• City and state pensions need to be completely redone. These were negotiated without a counterparty… Millennials weren’t born yet and had no say in the massive giveaways that Boomers and Generation X took for themselves.
  • Housing regulations need massive reform. It needs to be much easier for developers to build housing the market demands. Single family homeowners should not be able to prevent the building of condo towers where they are needed.
  • Licensing regulations that prevents Millennials from competing in the marketplace need to be dropped.
  • Social Security, Medicare, and Medicaid all need to receive drastically less funding. This is over 50% of the total government budget and it is once again all money being taken by the Boomers and Gen X from the millennials.
  • Boomers need to pay down the national debt much more or Millennials will be stuck paying for the frivolous spending of the long dead.
  • Ultimately, we all need to accept the fact that they will die. If you are over 50, I highly recommend “How We Die” by Sherwin Nuland, this will change your perspective on what actually will happen in your old age. Boomers need to stop spending millions of dollars to extend their lives by a couple of years. When you are 78 98 (edited to 98 better make my point)  years old and cure your cancer, you might get a couple of more years of life before you die of a heart attack, but it’s not like you will be able to use those years to make love, travel the world, create a new invention, or contribute to the economy (this is intended to apply to people who are terminally ill, not those temporarily sick… my apologies for the poorly worded rant written four years ago)… you will be sick and in pain and still dying slowly. The “Greatest Generation” didn’t selfishly spend millions to try to artificially prolong their lives, the Boomers and Gen X need to stop doing it too and pass the wealth to their children. “Pass the wealth” means the future generations of humanity in general. Let young people get housing, medical care, etc.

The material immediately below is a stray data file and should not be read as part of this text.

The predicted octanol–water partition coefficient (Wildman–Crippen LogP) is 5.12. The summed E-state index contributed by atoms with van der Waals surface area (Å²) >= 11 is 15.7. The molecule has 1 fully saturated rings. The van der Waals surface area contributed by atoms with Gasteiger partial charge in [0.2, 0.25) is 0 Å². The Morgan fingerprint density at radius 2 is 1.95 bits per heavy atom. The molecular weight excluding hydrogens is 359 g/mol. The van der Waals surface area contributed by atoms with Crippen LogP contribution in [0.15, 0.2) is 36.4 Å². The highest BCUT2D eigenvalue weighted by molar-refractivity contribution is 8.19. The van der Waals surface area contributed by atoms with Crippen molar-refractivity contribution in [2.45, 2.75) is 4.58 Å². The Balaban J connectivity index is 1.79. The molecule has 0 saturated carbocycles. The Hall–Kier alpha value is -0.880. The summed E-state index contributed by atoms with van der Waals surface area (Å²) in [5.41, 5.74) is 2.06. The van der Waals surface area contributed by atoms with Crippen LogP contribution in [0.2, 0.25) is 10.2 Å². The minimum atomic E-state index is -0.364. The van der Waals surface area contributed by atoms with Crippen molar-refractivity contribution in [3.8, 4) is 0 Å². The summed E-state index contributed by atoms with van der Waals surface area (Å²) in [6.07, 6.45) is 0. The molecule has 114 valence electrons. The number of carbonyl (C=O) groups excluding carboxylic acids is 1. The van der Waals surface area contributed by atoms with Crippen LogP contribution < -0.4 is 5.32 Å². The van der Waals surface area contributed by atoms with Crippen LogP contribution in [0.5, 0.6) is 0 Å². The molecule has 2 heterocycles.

“A society grows great when old men plant trees in whose shade they shall never sit in.”





Published by

Joel Gross

Joel Gross is the CEO of Coalition Technologies.